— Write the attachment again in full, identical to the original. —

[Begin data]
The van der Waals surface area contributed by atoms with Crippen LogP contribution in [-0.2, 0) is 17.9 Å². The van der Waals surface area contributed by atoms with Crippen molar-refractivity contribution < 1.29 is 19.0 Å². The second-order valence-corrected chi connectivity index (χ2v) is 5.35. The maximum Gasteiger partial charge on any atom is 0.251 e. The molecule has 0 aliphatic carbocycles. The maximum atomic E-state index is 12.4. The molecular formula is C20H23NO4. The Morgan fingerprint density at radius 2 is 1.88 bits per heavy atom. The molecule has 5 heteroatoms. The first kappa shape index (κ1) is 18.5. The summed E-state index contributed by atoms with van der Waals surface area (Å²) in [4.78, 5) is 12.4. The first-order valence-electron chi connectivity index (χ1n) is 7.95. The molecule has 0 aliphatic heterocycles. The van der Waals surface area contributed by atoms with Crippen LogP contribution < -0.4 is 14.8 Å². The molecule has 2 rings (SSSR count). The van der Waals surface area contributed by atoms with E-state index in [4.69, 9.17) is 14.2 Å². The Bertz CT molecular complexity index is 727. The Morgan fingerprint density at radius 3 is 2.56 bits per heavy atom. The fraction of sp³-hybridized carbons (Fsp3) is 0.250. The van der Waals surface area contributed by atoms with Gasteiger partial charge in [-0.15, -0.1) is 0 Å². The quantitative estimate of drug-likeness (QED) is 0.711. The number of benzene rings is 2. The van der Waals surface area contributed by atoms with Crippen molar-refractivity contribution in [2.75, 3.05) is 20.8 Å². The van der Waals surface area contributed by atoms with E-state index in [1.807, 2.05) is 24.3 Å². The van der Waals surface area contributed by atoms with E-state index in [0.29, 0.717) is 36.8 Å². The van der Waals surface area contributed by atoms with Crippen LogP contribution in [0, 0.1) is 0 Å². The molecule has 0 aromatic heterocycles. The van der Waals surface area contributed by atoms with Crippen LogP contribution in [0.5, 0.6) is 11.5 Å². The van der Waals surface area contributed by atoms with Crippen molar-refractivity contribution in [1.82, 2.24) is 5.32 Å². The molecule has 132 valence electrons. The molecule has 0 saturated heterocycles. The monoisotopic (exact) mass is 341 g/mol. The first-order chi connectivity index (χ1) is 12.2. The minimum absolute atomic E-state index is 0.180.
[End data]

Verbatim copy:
The van der Waals surface area contributed by atoms with Crippen LogP contribution in [-0.2, 0) is 17.9 Å². The van der Waals surface area contributed by atoms with Crippen molar-refractivity contribution < 1.29 is 19.0 Å². The second-order valence-corrected chi connectivity index (χ2v) is 5.35. The maximum Gasteiger partial charge on any atom is 0.251 e. The molecule has 0 aliphatic carbocycles. The maximum atomic E-state index is 12.4. The molecular formula is C20H23NO4. The Morgan fingerprint density at radius 2 is 1.88 bits per heavy atom. The molecule has 5 heteroatoms. The first kappa shape index (κ1) is 18.5. The summed E-state index contributed by atoms with van der Waals surface area (Å²) in [4.78, 5) is 12.4. The first-order valence-electron chi connectivity index (χ1n) is 7.95. The molecule has 0 aliphatic heterocycles. The van der Waals surface area contributed by atoms with Crippen LogP contribution < -0.4 is 14.8 Å². The molecule has 2 rings (SSSR count). The van der Waals surface area contributed by atoms with E-state index in [4.69, 9.17) is 14.2 Å². The Bertz CT molecular complexity index is 727. The Morgan fingerprint density at radius 3 is 2.56 bits per heavy atom. The fraction of sp³-hybridized carbons (Fsp3) is 0.250. The van der Waals surface area contributed by atoms with Gasteiger partial charge in [-0.15, -0.1) is 0 Å². The quantitative estimate of drug-likeness (QED) is 0.711. The number of benzene rings is 2. The van der Waals surface area contributed by atoms with Crippen molar-refractivity contribution in [2.75, 3.05) is 20.8 Å². The van der Waals surface area contributed by atoms with E-state index in [1.807, 2.05) is 24.3 Å². The van der Waals surface area contributed by atoms with E-state index in [0.29, 0.717) is 36.8 Å². The van der Waals surface area contributed by atoms with Crippen LogP contribution in [0, 0.1) is 0 Å². The molecule has 0 aromatic heterocycles. The van der Waals surface area contributed by atoms with Crippen LogP contribution in [0.5, 0.6) is 11.5 Å². The van der Waals surface area contributed by atoms with Crippen molar-refractivity contribution in [1.82, 2.24) is 5.32 Å². The molecule has 132 valence electrons. The molecule has 0 saturated heterocycles. The monoisotopic (exact) mass is 341 g/mol. The first-order chi connectivity index (χ1) is 12.2. The minimum absolute atomic E-state index is 0.180.